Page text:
As we head toward the end of the baseball season, it’s hard not to think of the movie Moneyball, and how the sabermetrics take center stage in the real-life saga of Billy Beane and the Oakland Athletics (A’s). Sabermetrics is the analysis of baseball through objective, empirical evidence, especially baseball statistics that measure in-game activity rather than industry activity, such as attendance. By focusing on a player’s actual contribution to a team, this formula theoretically enables teams to hire undervalued players, in turn bringing salaries in line with affordability.

In insurance terms, think of it as leveraging analytics to control leakage. How can carriers leverage analytics to drive better outcomes? This could range from measuring internal metrics, such as disposition, to claim settlement metrics, such as average bodily injury (BI) paids. However, there are many other facets that are worth examining across the claims lifecycle.

In “Moneyball,” author Michael Lewis examines the disparities between big-market teams, such as the New York Yankees, who can fund a roster of big-name, high-paid free agents, and small market teams struggling to fill the stands. A prime example was the 2002 season, where the Yankees had a payroll of $126 million and the A’s had a payroll of about $40 million. Despite the disparity, the two teams tied for the best record in baseball, each winning 103 games (though both lost in the playoffs). The A’s, as it happened, lost to the small-market Twins, who paid their players just an iota more than Oakland.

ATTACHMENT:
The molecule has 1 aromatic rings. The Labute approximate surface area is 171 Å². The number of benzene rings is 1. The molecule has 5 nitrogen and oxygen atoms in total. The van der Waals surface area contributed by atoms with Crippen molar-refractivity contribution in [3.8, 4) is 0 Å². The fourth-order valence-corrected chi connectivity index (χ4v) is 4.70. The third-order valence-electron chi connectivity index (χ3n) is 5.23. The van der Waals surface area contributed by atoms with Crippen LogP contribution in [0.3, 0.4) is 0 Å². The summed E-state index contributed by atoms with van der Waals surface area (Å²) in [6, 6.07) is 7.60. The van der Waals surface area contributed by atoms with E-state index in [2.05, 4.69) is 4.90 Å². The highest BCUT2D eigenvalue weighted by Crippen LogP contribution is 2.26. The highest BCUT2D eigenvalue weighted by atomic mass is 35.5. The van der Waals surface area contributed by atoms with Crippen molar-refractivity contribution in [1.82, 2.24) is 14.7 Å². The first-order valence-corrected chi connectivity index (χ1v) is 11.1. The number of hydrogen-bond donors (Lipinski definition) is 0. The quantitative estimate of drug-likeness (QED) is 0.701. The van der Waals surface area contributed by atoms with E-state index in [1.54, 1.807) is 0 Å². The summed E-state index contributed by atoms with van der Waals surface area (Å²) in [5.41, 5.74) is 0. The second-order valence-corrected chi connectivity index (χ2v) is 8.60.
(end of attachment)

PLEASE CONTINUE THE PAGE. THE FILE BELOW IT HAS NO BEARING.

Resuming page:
Now, let’s examine how analytics can drive results while decreasing costs. Three key areas rife with opportunities are bodily injury, auto physical damage and subrogation. Let’s first examine how carriers can utilize data to drive results when a person is injured.

Intuitively, we believe that certain venues are worth more than others. When looking at closed claim data and jury verdicts, this can be borne out statistically. You will pay more on a claim in Dade County, Florida, than you will in Baker County, Florida. Although, analytics can also debunk some myths, such as big cities having higher verdicts than small towns. An analysis of jury verdicts from places like Gadsden County, Florida, or Madison County, Illinois, would show that this simply isn’t the case.

What drives this? Attorney representation rates have a lot to do with this, which is why analytics around the early disposition of BIs is so important. Carriers who proactively seek to control the claim yield lower attorney representation rates, which translates into lower settlements, but it goes far beyond that.

The attorney alone doesn’t dictate what happens, which is why the attorney provider relationship is so important. If a claimant is referred to certain clinics, there may be significantly more medical build-up and diagnostic procedures. Understanding this third-party behavior allows carriers to fine-tune their investigations more effectively to focus on mitigating factors and utilization of fraud deterrents, such as surveillance.

Then there are the internal considerations. In a day and age when getting new employees is more challenging than ever, leveraging analytics to drive productivity is critical. Using tools for content extraction and summarization can give adjusters significantly more time to focus on the critical aspects of the claim, such as investigation, evaluation, negotiation and settlement.